World-writable S3 bucket used for deployment of Python wheels to our application servers. A bad actor could have tampered with the wheels in this bucket to introduce malicious code onto our servers. We ranked this report 3 out of 4 on ease of discovery, 2/4 on exploitability, 4/4 on user impact, 4/4 on fund impact, and 3/4 on stealthiness, resulting in a bounty of $3,125.

Authorization not being enforced properly for collaboration. A bad actor could have exploited this vulnerability to gain access to the chat sessions and portions of the algorithm source code of other users collaboration-enabled algorithms. We ranked this report 4/4 on ease of discovery, 2/4 on exploitability, 3/4 on user impact, 2/4 on fund impact, and 3/4 on stealthiness, resulting in a bounty of $2,425.

Stored XSS in algorithm name when a collaborator attempts to delete the algorithm. A bad actor would have had to insert XSS code into the algorithm title (which would have been visible to the collaborator) and then somehow get the collaborator to attempt to delete the algorithm. We ranked this report 3/4 on ease of discovery, 2/4 on exploitability, 3/4 on user impact, 1/4 on fund impact, and 2/4 on stealthiness, resulting in a bounty of $1,500.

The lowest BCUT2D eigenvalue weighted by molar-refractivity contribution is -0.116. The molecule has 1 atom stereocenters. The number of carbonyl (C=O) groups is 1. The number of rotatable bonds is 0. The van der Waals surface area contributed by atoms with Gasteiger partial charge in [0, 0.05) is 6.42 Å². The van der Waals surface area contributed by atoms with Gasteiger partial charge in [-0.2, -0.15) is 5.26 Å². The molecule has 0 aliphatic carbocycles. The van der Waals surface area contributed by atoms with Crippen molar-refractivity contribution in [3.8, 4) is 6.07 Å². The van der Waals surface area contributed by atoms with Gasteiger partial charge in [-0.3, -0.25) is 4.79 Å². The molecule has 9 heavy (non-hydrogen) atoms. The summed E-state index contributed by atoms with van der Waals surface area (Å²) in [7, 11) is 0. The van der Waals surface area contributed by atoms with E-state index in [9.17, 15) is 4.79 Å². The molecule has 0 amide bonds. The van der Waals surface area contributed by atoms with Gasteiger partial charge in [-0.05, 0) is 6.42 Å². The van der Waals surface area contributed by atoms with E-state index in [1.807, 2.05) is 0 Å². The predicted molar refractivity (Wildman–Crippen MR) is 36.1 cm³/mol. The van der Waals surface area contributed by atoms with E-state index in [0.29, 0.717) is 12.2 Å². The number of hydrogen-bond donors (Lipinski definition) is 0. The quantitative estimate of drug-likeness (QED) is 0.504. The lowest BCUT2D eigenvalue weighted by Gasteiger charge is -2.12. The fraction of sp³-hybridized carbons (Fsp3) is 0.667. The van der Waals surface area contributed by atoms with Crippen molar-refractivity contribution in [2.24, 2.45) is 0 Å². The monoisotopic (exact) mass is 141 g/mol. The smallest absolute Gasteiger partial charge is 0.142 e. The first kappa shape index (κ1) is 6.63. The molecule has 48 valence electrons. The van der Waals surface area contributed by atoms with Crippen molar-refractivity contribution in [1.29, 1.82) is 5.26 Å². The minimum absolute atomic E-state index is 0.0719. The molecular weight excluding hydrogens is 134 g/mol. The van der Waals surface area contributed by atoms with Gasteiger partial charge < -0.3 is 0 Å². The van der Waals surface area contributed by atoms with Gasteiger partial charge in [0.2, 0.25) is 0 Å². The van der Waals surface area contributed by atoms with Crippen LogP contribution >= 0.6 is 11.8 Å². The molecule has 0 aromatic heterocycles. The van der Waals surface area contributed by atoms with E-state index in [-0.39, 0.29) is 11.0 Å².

Rate limiting on account confirmation emails not working. A bad actor could have exploited this to flood any email address with emails from Quantopian and in the process run up Quantopian's bill with our email service provider. We ranked this report 2/4 on discoverability, 3/4 on exploitability, 1/4 on user impact, 0/4 on fund impact, and 0/4 on stealthiness, resulting in a bounty of $325.

Timeline

We usually send an initial response to vulnerability reports within two business days. Feel free to ping us if you don't hear back within two days of submitting a report.

We triage most reports, i.e., reproduce them and determine their severity, before our initial response. If we are unable to do so, our initial response includes either an estimate of when we believe we will be able to triage it, or a request for additional information we need from the reporter.